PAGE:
i have a hibernate query that is dynamically put together using the criteria api. it generates queries that are unbearably slow, if executed as-is.

but i have noted they are about 1000% faster if I prepend /*+ FIRST_ROWS(10) */ to the query. how can i do this with the criteria api?

i tried criteria.setComment(..), but this seems to be ignored.

in the hibernate docs, Query hints are mentioned, but it clearly states: "Note that these are not SQL query hints"

the result of the query will be paginated, so in 99% of the cases i will display the results 1-10.


I have another generic solution, that should work for every Criteria query :
use a standard comment and an Hibernate Interceptor changing the ultimate SQL to the database.
(I used it with Hibernate 3.3, but should be useable for every version, registering of the Interceptor may be different.)

In your query code use:

criteria.setComment("$HINT$ push_pred(viewAlias)");

Write an Interceptor to change to SQL text (this one uses commons.lang3.StringUtils):

public class HibernateEntityInterceptor extends EmptyInterceptor {

public String onPrepareStatement(String sql) {
    if (sql.startsWith("/* $HINT$")) {
        String hintText = StringUtils.substringBetween(sql, "/* $HINT$", "*/");
        sql = sql.replaceFirst("select ", "select /*+" + hintText + "*/ ");
    return sql;

Above is for Oracle, but should be easily adjustable for every DBMS.
Maybe you can/should create a constant for the hint marker "$HINT$".
Logging should be done, too (so you can easily see the correct calling of the Interceptor), I left it out above for simplicity.

The Interceptor must be registered. In Spring this is done in applicationContext.xml:

<bean id="entityListener" class="your.package.HibernateEntityInterceptor"/>

<bean id="sessionFactory" class="org.springframework.orm.hibernate3.annotation.AnnotationSessionFactoryBean">
    <property name="entityInterceptor" ref="entityListener"/>

Or (copy from the Hibernate 3.3 docs):

A Session-scoped interceptor is specified when a session is opened using one of the overloaded SessionFactory.openSession() methods accepting an Interceptor.

Session session = sf.openSession( new HibernateEntityInterceptor() );

A SessionFactory-scoped interceptor is registered with the Configuration object prior to building the SessionFactory. Unless a session is opened explicitly specifying the interceptor to use, the supplied interceptor will be applied to all sessions opened from that SessionFactory. SessionFactory-scoped interceptors must be thread safe. Ensure that you do not store session-specific states, since multiple sessions will use this interceptor potentially concurrently.

new Configuration().setInterceptor( new HibernateEntityInterceptor() );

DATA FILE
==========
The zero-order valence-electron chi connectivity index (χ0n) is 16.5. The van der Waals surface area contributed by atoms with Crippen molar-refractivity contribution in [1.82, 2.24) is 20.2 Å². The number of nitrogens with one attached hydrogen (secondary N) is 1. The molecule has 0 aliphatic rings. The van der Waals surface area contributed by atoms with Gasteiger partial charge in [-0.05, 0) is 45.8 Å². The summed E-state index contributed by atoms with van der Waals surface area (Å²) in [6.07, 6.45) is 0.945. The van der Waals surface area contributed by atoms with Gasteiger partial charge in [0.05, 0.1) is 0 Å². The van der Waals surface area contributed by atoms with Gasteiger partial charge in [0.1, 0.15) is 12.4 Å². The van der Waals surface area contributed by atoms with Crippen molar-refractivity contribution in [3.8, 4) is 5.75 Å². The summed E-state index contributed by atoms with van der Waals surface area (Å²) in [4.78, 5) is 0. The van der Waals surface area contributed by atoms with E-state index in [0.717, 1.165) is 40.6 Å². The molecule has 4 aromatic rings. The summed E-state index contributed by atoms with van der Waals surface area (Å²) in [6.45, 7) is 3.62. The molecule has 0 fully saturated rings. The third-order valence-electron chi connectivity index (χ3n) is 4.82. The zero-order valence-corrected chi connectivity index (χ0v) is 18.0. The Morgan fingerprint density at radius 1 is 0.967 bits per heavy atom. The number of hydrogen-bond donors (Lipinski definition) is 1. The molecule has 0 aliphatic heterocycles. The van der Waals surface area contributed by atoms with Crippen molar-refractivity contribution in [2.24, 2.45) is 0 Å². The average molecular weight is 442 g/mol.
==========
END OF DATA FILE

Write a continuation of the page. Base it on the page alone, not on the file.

I was able to put in a Oracle hint by a adding a ProjectionList to the criteria.

ProjectionList proList = Projections.projectionList();
proList.add(Projections.sqlProjection("/*+INDEX_DESC(this_ MY_INDEX_NAME)*/ 1 as MYHINT",
    new String[]{},
    new Type[]{}));
//add properties from your class

c.list() returns List<Object[]> in order of ProjectionList


You could modify the optimizer mode at the session level:


Either just before your query and then putting it back to its default value (ALL_ROWS) or in your case since 99% of the queries would benefit from it you could modify it at the schema level (with an ON LOGON trigger for exemple) or even at the instance level (modify the init parameter).


The problem is that the hint syntax is not a comment, it just looks a bit like one. It really has to go between the SELECT and the selected columns, whereas setComment() prepends the comment before the SELECT.

Beyond that, there are no silver bullets. FIRST_ROWS is not a performance enhancing tool. It may end up taking longer to get all the rows back. Of course, in a user-facing program retrieving the first ten rows may be all we need to do.

But, which ever way you bounce it, if you want to use Oracle's hint syntax you'll need to go down the Native SQL route.

What else can you do? I don't (yet) have much experience tuning Hibernate. The one time I have under such a task the query was grabbing rows from a whole bunch of tables to instantiate an object with lots of sub-types. Each sub-type was a separate table. The query generated by Hibernate had many OUTER JOINs, which confused the heck out the optimizer. Breaking that monster into several focused queries (one per sub-type) which used only INNER JOINs produced a two hundredfold reduction in retrieval time.

This may not be of any immediate use to you. But the principle is, look at the Hibernate query and see whether it can be implemented in a different, more efficient way.

  • the result will indeed be user-faced. Aug 25 '09 at 12:18
  • the query itself is correct the way it is. since it is generated dynamically it cannot be manually optimized, it is different for each search query. Aug 25 '09 at 12:21

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